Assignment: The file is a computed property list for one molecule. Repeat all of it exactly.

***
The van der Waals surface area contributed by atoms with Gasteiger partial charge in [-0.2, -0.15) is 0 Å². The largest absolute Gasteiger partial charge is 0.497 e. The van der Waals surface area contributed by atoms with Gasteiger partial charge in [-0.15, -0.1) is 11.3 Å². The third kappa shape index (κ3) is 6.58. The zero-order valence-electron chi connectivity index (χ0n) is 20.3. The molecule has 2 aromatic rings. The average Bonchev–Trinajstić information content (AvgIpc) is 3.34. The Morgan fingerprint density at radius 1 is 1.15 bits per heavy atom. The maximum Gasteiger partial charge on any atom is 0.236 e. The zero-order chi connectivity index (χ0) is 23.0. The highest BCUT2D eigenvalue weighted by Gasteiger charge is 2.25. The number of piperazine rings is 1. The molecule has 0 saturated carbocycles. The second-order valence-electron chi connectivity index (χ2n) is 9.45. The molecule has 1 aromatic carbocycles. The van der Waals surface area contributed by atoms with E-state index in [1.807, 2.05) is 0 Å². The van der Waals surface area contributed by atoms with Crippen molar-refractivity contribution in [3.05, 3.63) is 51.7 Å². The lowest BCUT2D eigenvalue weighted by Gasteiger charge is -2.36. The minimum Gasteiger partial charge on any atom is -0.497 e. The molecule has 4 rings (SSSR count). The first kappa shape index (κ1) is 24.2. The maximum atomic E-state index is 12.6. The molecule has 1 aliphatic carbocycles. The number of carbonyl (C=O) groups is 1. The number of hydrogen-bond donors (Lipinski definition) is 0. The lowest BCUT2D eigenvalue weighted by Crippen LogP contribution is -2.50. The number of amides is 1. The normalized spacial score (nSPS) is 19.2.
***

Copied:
The van der Waals surface area contributed by atoms with Gasteiger partial charge in [-0.2, -0.15) is 0 Å². The largest absolute Gasteiger partial charge is 0.497 e. The van der Waals surface area contributed by atoms with Gasteiger partial charge in [-0.15, -0.1) is 11.3 Å². The third kappa shape index (κ3) is 6.58. The zero-order valence-electron chi connectivity index (χ0n) is 20.3. The molecule has 2 aromatic rings. The average Bonchev–Trinajstić information content (AvgIpc) is 3.34. The Morgan fingerprint density at radius 1 is 1.15 bits per heavy atom. The maximum Gasteiger partial charge on any atom is 0.236 e. The zero-order chi connectivity index (χ0) is 23.0. The highest BCUT2D eigenvalue weighted by Gasteiger charge is 2.25. The number of piperazine rings is 1. The molecule has 0 saturated carbocycles. The second-order valence-electron chi connectivity index (χ2n) is 9.45. The molecule has 1 aromatic carbocycles. The van der Waals surface area contributed by atoms with E-state index in [1.807, 2.05) is 0 Å². The van der Waals surface area contributed by atoms with Crippen molar-refractivity contribution in [3.05, 3.63) is 51.7 Å². The lowest BCUT2D eigenvalue weighted by Gasteiger charge is -2.36. The minimum Gasteiger partial charge on any atom is -0.497 e. The molecule has 4 rings (SSSR count). The first kappa shape index (κ1) is 24.2. The maximum atomic E-state index is 12.6. The molecule has 1 aliphatic carbocycles. The number of carbonyl (C=O) groups is 1. The number of hydrogen-bond donors (Lipinski definition) is 0. The lowest BCUT2D eigenvalue weighted by Crippen LogP contribution is -2.50. The number of amides is 1. The normalized spacial score (nSPS) is 19.2.